Brigid Bergin, Reporter
Brigid Bergin is the City Hall and politics reporter for WNYC.
Mayoral candidates Bill de Blasio and Bill Thompson have been reaching out to black voters this week as support for Anthony Weiner continues to decline in the polls.
In the last mayoral election, voters from predominantly African American and Afro Caribbean voting districts made up more than a quarter of the voter turnout, according to an analysis by the City University of New York. When Weiner was leading the pack, he was bolstered by strong support from African American voters. But as his total numbers have slid, his rivals are targeting this key demographic with a pitch of their own.
On Sunday, Bill Thompson took to the pulpit of a Brooklyn church to talk about the acquittal of George Zimmerman in the shooting death of Trayvon Martin.
"Even if you accept that the system worked in the Florida trial, you must also recognize that the system failed," said Thompson. "It failed Trayvon."
Then Tuesday, Bill de Blasio picked up a key endorsement from Harry Belafonte, the performer and 1960’s civil rights activist.
Thompson was back on City Hall steps Wednesday collecting endorsements from city clergy and defending his position on stop and frisk, as the de Blasio campaign accused him of playing all angles on police issues.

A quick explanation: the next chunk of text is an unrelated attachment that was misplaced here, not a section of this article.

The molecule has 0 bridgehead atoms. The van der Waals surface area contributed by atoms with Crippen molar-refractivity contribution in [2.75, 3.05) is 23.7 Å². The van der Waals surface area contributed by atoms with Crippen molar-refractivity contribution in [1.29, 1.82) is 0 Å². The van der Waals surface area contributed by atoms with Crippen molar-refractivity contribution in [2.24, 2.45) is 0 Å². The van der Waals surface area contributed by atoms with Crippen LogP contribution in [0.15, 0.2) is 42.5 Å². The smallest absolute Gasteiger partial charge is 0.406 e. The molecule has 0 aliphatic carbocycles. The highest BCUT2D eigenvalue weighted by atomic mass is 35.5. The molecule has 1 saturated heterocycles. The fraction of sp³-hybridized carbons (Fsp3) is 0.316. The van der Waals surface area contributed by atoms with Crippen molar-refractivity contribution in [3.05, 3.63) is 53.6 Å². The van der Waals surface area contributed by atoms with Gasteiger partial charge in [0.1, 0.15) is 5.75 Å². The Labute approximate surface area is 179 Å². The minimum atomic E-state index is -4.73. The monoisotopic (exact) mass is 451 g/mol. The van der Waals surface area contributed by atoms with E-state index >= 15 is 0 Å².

But for all the heat between the candidates, African-American voters are still lukewarm about them both. Even in the latest Quinnipiac poll, Weiner leads among black voters with 24 percent. Still, when talking to African American voters in Brooklyn, it's unclear who's the favorite.
On Fulton Mall in Brooklyn, Madeline Maupins, 50, had stopped with a friend to buy Italian ice. She knows what she wants from a mayor, but she couldn’t remember who was running without prompting. She knew of Thompson but wasn't a supporter yet.
"I’m not very familiar with his credentials," said Maupins.
Over at Juniors restaurant on Flatbush Avenue, 69-year-old Barbara Cross, a retired nurse's aide, picked her candidate because of her union. She's a member of 1199 SEIU, which endorsed Bill de Blasio.
"We make the choices that the union do," said Cross. "I mean, not everybody, but the diehard union members will always be supportive of who the union backs."
Back on the mall, Dale Haynes, 52, was eating his lunch outside at one of the new parks on Fulton Street. He used to support Weiner, but said he switched over to Thompson, describing him as low-key, business-oriented and scandal-free.
Haynes added, "Maybe he’ll be more able to concentrate on his duties, more so than the beauties."
The only other candidate whose name came up besides Weiner's, without prompting, was Council Speaker Christine Quinn. Currently, she's polling third among black voters.